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Suffering and Sentiment examines the cultural and personal experiences of chronic and acute pain sufferers in a richly described account of everyday beliefs, values, and practices on the island of Yap (Waqab), Federated States of Micronesia. C. Jason Throop provides a vivid sense of Yapese life as he explores the local systems of knowledge, morality, and practice that pertain to experiencing and expressing pain. In so doing, Throop investigates the ways in which sensory experiences like pain can be given meaningful coherence in the context of an individual’s culturally constituted existence. In addition to examining the extent to which local understandings of pain’s characteristics are personalized by individual sufferers, the book sheds important new light on how pain is implicated in the fashioning of particular Yapese understandings of ethical subjectivity and right action.
C. Jason Throop is Assistant Professor of Anthropology at the University of California, Los Angeles.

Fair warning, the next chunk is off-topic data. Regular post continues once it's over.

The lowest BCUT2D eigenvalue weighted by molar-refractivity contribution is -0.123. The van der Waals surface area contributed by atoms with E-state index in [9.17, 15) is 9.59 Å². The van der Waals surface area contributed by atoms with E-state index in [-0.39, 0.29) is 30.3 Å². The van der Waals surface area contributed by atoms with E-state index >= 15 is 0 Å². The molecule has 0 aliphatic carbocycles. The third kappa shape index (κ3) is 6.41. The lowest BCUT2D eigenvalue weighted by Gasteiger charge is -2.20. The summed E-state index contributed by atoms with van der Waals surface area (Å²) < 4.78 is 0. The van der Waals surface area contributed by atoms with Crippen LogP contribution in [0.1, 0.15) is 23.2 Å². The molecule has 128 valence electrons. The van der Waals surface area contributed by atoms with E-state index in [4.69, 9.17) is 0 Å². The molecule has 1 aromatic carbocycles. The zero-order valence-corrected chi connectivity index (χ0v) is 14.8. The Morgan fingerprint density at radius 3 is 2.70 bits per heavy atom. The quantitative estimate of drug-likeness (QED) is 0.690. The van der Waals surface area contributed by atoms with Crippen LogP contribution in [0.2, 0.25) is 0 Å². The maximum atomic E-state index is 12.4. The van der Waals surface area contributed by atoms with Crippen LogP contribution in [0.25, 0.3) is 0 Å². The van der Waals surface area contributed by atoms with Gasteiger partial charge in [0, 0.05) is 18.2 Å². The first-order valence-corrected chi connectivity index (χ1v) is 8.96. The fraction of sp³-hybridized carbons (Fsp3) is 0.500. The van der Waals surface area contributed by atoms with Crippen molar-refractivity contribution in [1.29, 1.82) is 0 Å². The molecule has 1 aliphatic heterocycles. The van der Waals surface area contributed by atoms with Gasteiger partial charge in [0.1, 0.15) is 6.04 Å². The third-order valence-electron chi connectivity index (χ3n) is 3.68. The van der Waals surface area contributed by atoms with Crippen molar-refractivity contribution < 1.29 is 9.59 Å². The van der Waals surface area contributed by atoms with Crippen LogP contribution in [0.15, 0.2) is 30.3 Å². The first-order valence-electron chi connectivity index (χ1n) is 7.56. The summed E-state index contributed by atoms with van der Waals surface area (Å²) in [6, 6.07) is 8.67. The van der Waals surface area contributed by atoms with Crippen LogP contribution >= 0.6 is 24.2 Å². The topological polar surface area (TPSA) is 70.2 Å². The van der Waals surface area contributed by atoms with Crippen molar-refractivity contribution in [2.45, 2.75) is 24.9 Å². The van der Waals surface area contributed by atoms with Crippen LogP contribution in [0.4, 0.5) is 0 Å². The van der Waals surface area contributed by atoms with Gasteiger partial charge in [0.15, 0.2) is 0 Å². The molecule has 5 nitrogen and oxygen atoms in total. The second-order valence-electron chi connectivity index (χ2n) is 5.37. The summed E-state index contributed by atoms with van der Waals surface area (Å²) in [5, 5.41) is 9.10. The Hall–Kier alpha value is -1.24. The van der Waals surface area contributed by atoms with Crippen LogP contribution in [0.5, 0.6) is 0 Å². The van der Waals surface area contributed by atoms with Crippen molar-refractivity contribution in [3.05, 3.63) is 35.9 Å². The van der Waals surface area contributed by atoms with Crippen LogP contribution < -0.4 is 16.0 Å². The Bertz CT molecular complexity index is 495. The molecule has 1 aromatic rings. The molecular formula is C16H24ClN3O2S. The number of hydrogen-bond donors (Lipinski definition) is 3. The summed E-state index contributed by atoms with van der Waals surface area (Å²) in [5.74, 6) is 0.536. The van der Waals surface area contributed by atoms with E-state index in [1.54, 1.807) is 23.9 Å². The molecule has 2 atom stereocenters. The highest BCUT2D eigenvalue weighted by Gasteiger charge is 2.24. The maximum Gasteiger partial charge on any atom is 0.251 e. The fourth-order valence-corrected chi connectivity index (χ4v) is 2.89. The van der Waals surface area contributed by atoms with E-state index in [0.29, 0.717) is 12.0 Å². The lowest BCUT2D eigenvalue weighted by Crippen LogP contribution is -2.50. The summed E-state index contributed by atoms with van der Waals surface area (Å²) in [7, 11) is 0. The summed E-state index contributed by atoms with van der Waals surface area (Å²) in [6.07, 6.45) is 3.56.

“A highly readable and engaging book, it is noteworthy not only for its evocative ethnographic depiction of an often-overlooked part of the Pacific but also for its masterful contribution to the growing scholarly literature on pain.”—American Ethnologist
“Throop is remarkably knowledgeable about Yap, strikingly fluent in the local language, and empathically engaged in understanding the lives - and pain - of those with whom he works. This book is a classic of Pacific ethnography, a grounded and subtle contribution to the burgeoning literature on pain and suffering, and an important, person-centered study that is also deeply embedded in rich cultural analysis.”—Don Brenneis, University of California, Santa Cruz